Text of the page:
Body Image

Focussing on Appearance

 

Most of us spend time in front of the mirror checking

our appearance. Some people spend more time than others, but taking care of our bodies and being interested in our appearance is natural.

 

How we feel about our appearance is part of our body

image and self-image. Many people have some kind of

dissatisfaction with their bodies. This can be especially true during the teen years when our bodies and appearance go through lots of changes.

Although many people feel dissatisfied with some aspect of their appearance, these concerns usually don't constantly occupy their thoughts or cause them to feel tormented.

 

But for some people, concerns about appearance become quite extreme and upsetting.

Some people become so focused on imagined or minor imperfections in their looks that they can't seem to stop checking or obsessing about their appearance. Being constantly preoccupied and upset about body imperfections or appearance flaws is called body dysmorphic disorder.

What Is Body Dysmorphic Disorder?

 

Body dysmorphic disorder (BDD) is a condition that involves

obsessions, which are distressing thoughts that repeatedly

intrude into a person's awareness. With BDD, the distressing

thoughts are about perceived appearance flaws.

 

People with BDD might focus on what they think is a facial

flaw, but they can also worry about other body parts, such

as short legs, breast size, or body shape. Just as people with

eating disorders obsess about their weight, those with BDD

become obsessed over an aspect of their appearance.

They may worry their hair is thin, their face is scarred, their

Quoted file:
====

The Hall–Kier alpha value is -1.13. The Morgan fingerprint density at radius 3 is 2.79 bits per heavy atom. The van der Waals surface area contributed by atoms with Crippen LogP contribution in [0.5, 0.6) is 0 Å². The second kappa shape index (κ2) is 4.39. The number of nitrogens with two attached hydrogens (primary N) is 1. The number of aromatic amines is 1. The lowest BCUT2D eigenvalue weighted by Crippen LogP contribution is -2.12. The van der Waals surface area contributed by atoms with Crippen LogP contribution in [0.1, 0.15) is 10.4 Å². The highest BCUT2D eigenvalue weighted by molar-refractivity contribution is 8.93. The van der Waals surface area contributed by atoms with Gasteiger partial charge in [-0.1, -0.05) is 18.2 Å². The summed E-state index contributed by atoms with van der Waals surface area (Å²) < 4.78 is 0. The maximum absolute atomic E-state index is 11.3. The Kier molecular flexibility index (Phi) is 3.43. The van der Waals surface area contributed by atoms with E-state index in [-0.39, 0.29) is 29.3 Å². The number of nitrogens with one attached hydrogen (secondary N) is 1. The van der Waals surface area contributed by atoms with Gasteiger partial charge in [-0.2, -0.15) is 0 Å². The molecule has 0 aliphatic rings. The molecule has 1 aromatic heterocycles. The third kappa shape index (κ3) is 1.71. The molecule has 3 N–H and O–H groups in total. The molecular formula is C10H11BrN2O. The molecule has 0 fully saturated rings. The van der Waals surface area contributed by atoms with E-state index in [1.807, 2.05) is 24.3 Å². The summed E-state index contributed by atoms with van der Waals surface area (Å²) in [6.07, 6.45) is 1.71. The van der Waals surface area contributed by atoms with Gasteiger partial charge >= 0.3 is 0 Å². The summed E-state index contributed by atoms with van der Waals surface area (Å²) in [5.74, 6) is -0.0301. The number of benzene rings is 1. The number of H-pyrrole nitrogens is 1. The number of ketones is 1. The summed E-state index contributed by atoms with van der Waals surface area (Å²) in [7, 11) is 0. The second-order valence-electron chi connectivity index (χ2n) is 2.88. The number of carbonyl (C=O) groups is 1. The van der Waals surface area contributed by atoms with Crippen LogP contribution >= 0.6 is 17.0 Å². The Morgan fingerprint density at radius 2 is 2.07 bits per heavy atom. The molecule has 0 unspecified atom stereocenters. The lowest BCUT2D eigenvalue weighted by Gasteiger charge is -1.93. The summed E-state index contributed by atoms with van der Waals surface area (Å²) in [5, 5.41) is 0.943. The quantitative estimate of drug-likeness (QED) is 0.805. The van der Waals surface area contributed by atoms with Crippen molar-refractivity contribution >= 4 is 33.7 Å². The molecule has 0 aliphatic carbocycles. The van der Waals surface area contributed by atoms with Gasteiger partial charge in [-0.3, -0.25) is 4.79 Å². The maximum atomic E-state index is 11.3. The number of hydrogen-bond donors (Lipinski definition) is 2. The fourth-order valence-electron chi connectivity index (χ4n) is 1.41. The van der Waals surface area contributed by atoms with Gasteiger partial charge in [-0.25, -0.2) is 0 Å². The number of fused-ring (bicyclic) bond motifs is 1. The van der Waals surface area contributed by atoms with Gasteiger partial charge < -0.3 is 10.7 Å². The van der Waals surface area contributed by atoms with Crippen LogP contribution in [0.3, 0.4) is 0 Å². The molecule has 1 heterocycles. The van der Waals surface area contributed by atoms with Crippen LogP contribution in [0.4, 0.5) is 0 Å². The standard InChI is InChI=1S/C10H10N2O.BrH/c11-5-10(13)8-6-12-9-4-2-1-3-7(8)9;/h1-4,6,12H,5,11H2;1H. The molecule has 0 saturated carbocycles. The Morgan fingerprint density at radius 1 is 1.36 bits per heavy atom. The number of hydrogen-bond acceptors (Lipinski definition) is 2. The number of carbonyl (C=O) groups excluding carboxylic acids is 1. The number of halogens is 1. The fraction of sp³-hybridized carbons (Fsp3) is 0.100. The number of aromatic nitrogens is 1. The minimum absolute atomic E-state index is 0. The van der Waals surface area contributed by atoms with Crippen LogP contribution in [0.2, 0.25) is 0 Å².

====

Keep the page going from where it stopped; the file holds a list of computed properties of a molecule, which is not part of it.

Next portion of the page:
eyes aren't exactly the same size, their nose is too big, or their

lips are too thin.

BDD has been called "imagined ugliness" because the appearance

issues the person is obsessing about usually are so small that others don't even notice them. Or, if others do notice them, they consider them minor. But for someone with BDD, the concerns feel very real, because the obsessive thoughts distort and magnify any tiny imperfection.

 

Because of the distorted body image caused by BDD, a person might believe that he or she is too horribly ugly or disfigured to be seen.

Getting help for BDD

 

If you or someone you know has BDD, the first step is recognizing what might be causing the distress. Many times, people with BDD are so focused on their appearance that they believe the answer lies in correcting how they look, not with their thoughts.

 

The real problem with BDD lies in the obsessions and compulsions, which distort body image, making someone feel ugly. Because people with BDD believe what they're perceiving is true and accurate, sometimes the most challenging part of overcoming the disorder is being open to new ideas about what might help.

BDD can be treated by an experienced mental health professional. Usually, the treatment involves a type of talk therapy called cognitive-behavioral therapy. This approach helps to correct the pattern that's causing the body image distortion and the extreme distress.

 

In cognitive behavioral therapy, a therapist helps a person to examine and change faulty beliefs, resist compulsive behaviors, and face stressful situations that trigger appearance concerns. Sometimes doctors prescribe medication along with the talk therapy.

 

Treatment for BDD takes time, hard work, and patience. It helps if a person has the support of a friend or loved one. If someone with BDD is also dealing with Depression, Anxiety, feeling isolated or alone, or other life situations, the therapy can address those issues, too.

 

Body dysmorphic disorder, like other obsessions, can interfere with a person's life, robbing it of pleasure and draining energy. An experienced psychologist or psychiatrist who is knowledgeable about BDD can help break the grip of the disorder so that a person can fully enjoy life.